Gwen Pimentel said that while staffers research on the beneficiaries, they rely on the accreditation that agencies give to NGOs. They also expect COA to monitor projects, with the staff playing only a supporting role.

“If you can’t even trust a government agency, who will you trust? Your own people? Do they have the capability and resources that a department is supposed to have? Of course not. Everybody has a role to play.”

Senators implicated in the scam use the same argument as an excuse, but Quimbo said there is a rationale to limiting the intervention of the senator and the staff.

“I was surprised that this is too micro. Because this is too micro, the temptation to make something out of it for personal benefit becomes stronger because you practically intervened from the general process up to the last signature,” he said.

The other chief of staff of a retired senator said having a limited role does not absolve the senator’s office of liability. As a precaution, some staffers avoid projects most vulnerable to abuse like skills training and farm supplies while others do not engage with NGOs.

“When you accepted the pork, you have the responsibility to make sure it’s used properly. You may not be able to check everything but at the back of your mind, you have the mentality that constituents must benefit from this,” he said.

A chief of staff’s nightmare

Despite best efforts, there could have been times, staffers said, their boss’ PDAF may have been misused. Requiring photos and completion reports of the project is not a guarantee of regularity.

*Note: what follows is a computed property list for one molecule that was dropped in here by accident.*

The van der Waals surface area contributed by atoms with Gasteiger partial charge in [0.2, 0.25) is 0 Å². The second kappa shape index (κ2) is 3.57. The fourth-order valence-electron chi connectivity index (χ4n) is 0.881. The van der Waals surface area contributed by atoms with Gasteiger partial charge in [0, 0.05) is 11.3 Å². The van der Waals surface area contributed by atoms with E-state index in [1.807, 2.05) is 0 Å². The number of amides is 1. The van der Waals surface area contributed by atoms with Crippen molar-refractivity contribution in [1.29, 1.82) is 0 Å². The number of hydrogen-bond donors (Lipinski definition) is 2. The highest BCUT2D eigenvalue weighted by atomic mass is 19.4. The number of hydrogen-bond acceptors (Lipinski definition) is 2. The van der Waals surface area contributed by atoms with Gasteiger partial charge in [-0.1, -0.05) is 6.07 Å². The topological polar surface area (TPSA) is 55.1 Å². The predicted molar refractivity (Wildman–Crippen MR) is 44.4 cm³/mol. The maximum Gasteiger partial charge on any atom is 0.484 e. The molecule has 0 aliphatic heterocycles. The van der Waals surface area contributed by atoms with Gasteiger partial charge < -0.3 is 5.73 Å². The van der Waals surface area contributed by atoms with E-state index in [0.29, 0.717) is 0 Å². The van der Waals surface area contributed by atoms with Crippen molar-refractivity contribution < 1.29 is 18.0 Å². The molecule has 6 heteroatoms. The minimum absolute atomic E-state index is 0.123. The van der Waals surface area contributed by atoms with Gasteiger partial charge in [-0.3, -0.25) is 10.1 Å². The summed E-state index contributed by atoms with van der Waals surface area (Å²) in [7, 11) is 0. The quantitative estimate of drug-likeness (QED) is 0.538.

Quimbo cited an instance when a mayor sent them a photo of a road in Lanao funded by Mercado’s PDAF. To his surprise, he saw an “eerily similar” photo sent to another senator. “Did the mayor do double funding? I don’t know.”

The former chief of staff of the senator who recently retired was alarmed when he watched the Senate hearings on the scam. He was chief of staff for 12 years.

“It’s a nightmare to me because it was the same process we used when we entered into a memorandum of agreement (MOA) with Gawad Kalinga. It was common for us to deal with NGOs but of course we don’t deal with non-existent NGOs and we asked them to go through the process of the agency first and submit requirements to COA.”

“Everyone is walking on a tight rope. With all the projects we endorsed over time, it’s really possible malusutan ka (something will slip by you) except the difference is if it happens, it happens just once but that’s still a nightmare,” he added.

No consensus on PDAF

With so much discretion and a system prone to abuse, the staff members said setting rules within the Senate could have helped cut down the loss of taxpayers’ money. One possible rule is prohibiting the staff from signing on behalf of the senator.

“Now, it’s his testimony versus her testimony: did I authorize you or not? Who will the court believe? With this rule, if the senator wants to do something wrong, he will think twice because he knows that’s his signature. The downside is, there will be no flexibilities allowed in the office,” Quimbo said.

Traumatized by the controversy, the former chief of staff of the retired senator said no amount of rules will be enough.

“The abolition of the pork barrel is an idea whose time has come. After Napoles, you realize that even with the best intentions, you can be a victim of these kinds of scams. We see this as a time of cleansing, renewal.”

Senators’ right hands though believe that the problem does not end with abolishing PDAF. 

“Remove legislators’ discretion but what is the alternative? The executive should step up and offer a better system for health care, education. You also cannot say the legislator should not have a hand in the budget planning. They were elected to be the people’s voice and that’s checks and balances. It cannot be a dictatorship of the executive on where government resources will go,” Gwen Pimentel said.  

Like their bosses, staff members do not have a consensus on what to do with the PDAF. Yet they agree that public outrage and the fallout from the scandal deeply affect the people working for the tainted institution.

Hindi mahirap if all these people acted in good faith. Ang problema, hindi,” said Quimbo. (It would have been easy if all these people acted in good faith. The problem is, they did not.) – Rappler.com

Images via Shutterstock: 1, 2